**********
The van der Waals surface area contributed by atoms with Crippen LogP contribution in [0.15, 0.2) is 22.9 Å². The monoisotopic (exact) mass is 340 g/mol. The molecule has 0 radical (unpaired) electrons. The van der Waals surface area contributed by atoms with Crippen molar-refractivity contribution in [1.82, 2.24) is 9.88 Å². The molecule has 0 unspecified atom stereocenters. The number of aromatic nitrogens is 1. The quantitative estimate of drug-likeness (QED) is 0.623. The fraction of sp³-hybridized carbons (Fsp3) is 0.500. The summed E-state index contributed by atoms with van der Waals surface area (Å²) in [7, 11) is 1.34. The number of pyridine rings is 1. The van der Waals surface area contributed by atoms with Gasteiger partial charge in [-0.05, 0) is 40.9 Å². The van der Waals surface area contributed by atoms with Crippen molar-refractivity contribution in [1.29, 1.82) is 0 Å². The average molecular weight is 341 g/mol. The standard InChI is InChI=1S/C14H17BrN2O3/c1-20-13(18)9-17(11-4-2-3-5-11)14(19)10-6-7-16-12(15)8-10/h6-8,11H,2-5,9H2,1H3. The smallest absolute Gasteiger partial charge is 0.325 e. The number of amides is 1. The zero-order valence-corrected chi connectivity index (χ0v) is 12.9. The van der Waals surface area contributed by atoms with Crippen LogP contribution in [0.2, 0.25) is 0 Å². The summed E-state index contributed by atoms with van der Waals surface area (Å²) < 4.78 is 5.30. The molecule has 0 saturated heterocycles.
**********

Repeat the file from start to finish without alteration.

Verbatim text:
The van der Waals surface area contributed by atoms with Crippen LogP contribution in [0.15, 0.2) is 22.9 Å². The monoisotopic (exact) mass is 340 g/mol. The molecule has 0 radical (unpaired) electrons. The van der Waals surface area contributed by atoms with Crippen molar-refractivity contribution in [1.82, 2.24) is 9.88 Å². The molecule has 0 unspecified atom stereocenters. The number of aromatic nitrogens is 1. The quantitative estimate of drug-likeness (QED) is 0.623. The fraction of sp³-hybridized carbons (Fsp3) is 0.500. The summed E-state index contributed by atoms with van der Waals surface area (Å²) in [7, 11) is 1.34. The number of pyridine rings is 1. The van der Waals surface area contributed by atoms with Gasteiger partial charge in [-0.05, 0) is 40.9 Å². The van der Waals surface area contributed by atoms with Crippen molar-refractivity contribution in [1.29, 1.82) is 0 Å². The average molecular weight is 341 g/mol. The standard InChI is InChI=1S/C14H17BrN2O3/c1-20-13(18)9-17(11-4-2-3-5-11)14(19)10-6-7-16-12(15)8-10/h6-8,11H,2-5,9H2,1H3. The smallest absolute Gasteiger partial charge is 0.325 e. The number of amides is 1. The zero-order valence-corrected chi connectivity index (χ0v) is 12.9. The van der Waals surface area contributed by atoms with Crippen LogP contribution in [0.2, 0.25) is 0 Å². The summed E-state index contributed by atoms with van der Waals surface area (Å²) < 4.78 is 5.30. The molecule has 0 saturated heterocycles.